Saturday, February 26, 2011

New Reading

Hope a lot of folks get on board this time around.  If you know of any one who would be interested in being a part of this book club pass on the blog url.
Here is the new reading, suggested by Trevor.

Small Change Why the revolution will not be tweeted. by Malcolm Gladwell Read more


  1. My favorite quote from this is:

    "Why does it matter who is eating whose lunch on the Internet?"

    But I guess the troubling thing for me here is that we're discussing this article online. I thought that this article was very beautiful (except for the confusing part in the middle about how hierarchy is necessary), and it helped me to process the feeling I've had lately that 20 minutes on facebook leaves me with the emptiest, lonliest feeling I've ever known.

    But - what does that mean about us, as a group? Obviously I wouldn't characterize us as "weak-tie" oriented by any means, but these days most of our communication is casual, online check-ins. And, as people continue to spread out in search of work or whatever else, it seems like that's the case in many if not most of my relationships.

    In the end, after reading this, I feel like I'm failing to fulfill a duty, like I've failed to make a real commitment to friendship. Instead, I feel like I've sacrificed friendship / "strong-tie relationships" / real community - for my partnership, or the adventure of moving, or the illusion of a good job.

    Of course, we can always build powerful, real relationships with whoever we find around us, but I guess my question is: What do we do with the strong-ties we've already built, with the love we have for the people we miss so deeply?

    Anyway, that was my gut reaction to this, sorry it was so self-absorbed. I look forward to reading everyone else's.

  2. Trevor is keeping it real! When I finished reading this I was all ready to make relativly detatched comments about the article itself, though in the back of my mind I was trying (not hard enough) to think about its personal impact. Trevor's comment has brought me back to earth.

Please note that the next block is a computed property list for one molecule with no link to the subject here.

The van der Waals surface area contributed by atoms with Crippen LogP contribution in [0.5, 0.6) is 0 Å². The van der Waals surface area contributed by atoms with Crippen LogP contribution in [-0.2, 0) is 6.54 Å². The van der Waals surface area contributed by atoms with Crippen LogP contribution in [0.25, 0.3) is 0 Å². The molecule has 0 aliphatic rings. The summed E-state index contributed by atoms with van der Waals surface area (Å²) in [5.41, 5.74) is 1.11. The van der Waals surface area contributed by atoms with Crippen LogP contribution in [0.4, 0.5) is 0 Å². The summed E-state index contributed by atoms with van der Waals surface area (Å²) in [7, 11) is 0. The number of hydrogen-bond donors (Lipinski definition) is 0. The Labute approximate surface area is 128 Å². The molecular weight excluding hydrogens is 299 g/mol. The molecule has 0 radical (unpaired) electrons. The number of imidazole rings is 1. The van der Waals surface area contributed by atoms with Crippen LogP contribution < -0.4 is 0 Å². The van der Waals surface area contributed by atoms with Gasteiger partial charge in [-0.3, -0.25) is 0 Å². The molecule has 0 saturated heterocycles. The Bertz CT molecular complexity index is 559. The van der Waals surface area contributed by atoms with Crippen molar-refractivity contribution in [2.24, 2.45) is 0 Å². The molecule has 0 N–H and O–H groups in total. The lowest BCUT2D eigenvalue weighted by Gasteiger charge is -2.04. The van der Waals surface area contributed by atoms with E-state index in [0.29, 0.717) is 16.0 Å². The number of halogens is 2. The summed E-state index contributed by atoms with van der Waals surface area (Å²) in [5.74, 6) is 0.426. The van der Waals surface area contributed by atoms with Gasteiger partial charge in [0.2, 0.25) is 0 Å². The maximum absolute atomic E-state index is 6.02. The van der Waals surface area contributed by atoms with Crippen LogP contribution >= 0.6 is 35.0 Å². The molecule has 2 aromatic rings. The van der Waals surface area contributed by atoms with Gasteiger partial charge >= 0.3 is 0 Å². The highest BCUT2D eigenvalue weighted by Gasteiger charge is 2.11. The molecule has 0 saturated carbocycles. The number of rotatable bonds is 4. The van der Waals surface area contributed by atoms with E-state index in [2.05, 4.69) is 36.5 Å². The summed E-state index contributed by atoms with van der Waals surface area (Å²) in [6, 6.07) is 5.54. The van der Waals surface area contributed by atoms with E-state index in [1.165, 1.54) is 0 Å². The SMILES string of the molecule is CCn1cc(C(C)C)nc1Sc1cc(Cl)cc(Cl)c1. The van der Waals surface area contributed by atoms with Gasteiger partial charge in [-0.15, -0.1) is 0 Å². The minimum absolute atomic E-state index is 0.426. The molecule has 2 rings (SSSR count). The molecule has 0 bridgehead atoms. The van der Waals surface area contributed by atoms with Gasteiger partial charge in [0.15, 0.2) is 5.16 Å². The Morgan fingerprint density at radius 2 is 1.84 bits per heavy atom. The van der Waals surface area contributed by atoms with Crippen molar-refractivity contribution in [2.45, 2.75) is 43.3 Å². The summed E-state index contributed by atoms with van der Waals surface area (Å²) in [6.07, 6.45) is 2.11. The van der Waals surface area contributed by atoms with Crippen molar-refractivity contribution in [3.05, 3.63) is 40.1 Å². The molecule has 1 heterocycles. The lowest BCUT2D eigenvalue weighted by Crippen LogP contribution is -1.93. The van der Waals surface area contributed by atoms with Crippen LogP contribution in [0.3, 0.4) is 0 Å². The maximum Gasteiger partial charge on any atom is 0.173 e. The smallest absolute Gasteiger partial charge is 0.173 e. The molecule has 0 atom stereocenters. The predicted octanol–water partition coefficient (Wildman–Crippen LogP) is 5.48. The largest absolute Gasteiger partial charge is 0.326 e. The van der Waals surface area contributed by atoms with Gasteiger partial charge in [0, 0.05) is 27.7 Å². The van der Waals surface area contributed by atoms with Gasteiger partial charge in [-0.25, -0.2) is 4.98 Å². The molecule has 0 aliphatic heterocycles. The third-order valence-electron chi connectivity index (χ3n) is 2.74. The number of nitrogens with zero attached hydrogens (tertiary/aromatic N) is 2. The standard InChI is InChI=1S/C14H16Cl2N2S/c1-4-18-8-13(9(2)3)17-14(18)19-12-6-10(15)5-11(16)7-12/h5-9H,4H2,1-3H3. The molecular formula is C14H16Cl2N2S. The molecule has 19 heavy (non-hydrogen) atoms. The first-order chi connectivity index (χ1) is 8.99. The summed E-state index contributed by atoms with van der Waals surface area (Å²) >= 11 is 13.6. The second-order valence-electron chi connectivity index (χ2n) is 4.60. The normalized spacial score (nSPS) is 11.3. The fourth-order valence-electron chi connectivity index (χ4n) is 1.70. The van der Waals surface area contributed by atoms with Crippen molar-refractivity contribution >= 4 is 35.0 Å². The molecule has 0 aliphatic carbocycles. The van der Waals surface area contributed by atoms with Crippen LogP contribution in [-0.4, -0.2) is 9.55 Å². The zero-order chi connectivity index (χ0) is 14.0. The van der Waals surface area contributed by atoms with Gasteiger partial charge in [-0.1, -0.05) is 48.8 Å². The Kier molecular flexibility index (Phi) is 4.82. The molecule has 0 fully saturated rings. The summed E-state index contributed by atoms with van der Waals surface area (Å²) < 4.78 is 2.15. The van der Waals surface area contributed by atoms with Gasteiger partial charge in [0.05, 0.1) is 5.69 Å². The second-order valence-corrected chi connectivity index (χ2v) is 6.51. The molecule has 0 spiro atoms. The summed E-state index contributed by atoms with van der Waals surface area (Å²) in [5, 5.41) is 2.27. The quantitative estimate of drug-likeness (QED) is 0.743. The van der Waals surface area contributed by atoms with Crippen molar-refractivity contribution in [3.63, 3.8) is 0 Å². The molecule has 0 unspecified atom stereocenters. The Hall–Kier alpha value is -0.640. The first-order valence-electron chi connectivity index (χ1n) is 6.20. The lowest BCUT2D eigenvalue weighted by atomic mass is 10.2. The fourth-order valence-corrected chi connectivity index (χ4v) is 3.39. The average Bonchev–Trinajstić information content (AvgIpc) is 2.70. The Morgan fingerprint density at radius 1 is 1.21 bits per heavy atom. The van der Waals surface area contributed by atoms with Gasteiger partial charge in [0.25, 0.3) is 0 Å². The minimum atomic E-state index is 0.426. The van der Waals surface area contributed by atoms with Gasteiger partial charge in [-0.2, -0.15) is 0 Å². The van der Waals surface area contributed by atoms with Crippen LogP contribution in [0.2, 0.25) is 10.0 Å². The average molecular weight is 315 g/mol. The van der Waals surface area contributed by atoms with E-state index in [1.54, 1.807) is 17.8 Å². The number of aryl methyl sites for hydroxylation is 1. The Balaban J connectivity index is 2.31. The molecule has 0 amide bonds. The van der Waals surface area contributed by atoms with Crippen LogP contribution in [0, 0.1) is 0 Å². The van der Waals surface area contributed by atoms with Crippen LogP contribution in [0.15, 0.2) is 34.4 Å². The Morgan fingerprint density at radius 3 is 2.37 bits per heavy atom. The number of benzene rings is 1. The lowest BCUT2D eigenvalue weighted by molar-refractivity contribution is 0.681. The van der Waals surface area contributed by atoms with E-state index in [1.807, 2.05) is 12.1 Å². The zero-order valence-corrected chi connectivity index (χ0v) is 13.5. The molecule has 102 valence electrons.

I'm just going to type as I think - dangerous, but otherwise I'll just stare at the screen.

    The most useful thing about this article, for me, is the idea that something as poweful, important, and, to a certain extent "successful" as the civil rights movement is based, according to the author, on "strong-tie" relationships. I tend to agree, and I also tend to agree that facebook is not really about "strong-tie" relationships. (At least it hasn't been for me, or for anyone I know.) The origins of this online book club are that very important historical moment we all spent, physically, together, in mount pleasant. I think it would be a mistake to characterize our relationships as JUST AS "Strong-tie" as the relationships between black americans in the civil rights movement, but, for me anyway, it remains the most potent example of a time in my life when my "activism" was based on real, personal, every-day, strong-tie relationships. It's left a beautiful, and sometimes terrible mark on me. Beautiful because I know it's possible, but terrible because, well, it's over. We can never go back to that. In that sense Trevor's question: "What do we do with the strong-ties we've already built, with the love we have for the people we miss so deeply?"; seems to me to be very, very important. And I don't know the answer.

    I think I'll leave it at that for now. I had some thoughts about the article itself, but, the crux of the conversation-relationships-seems more important for now.

  3. What do we do with the strong-ties we've already built, with the love we have for the people we miss so deeply?"
    That is a question that I ask myself over and over, and one we are obviously all thinking about to some extent.
    I find the only real answer I can come up with for that question, in the sense of actually practicing and acting on those relationships, is to acknowledge how they affect our decisions whereever we are. Strong-tie relationships seem to be the only way to make real positive change, and most certainly genuine community, that will last, keep folks engaged/accountable, and satisfying. Obviously facebook/the internet alone is no way to have realtionships that are strong, but it also is not a question of is the internet bad or good? It can deffinetly be(this book club being a small example) a tool for relationships, but obviously can not be used in place of. As far as this book club goes, its true that its not the ideal way to make conversation with each other, but its good that we can still stay engaged with each other while being in our seperate places. Its not a replacement, but It's what we have got to work with at the moment.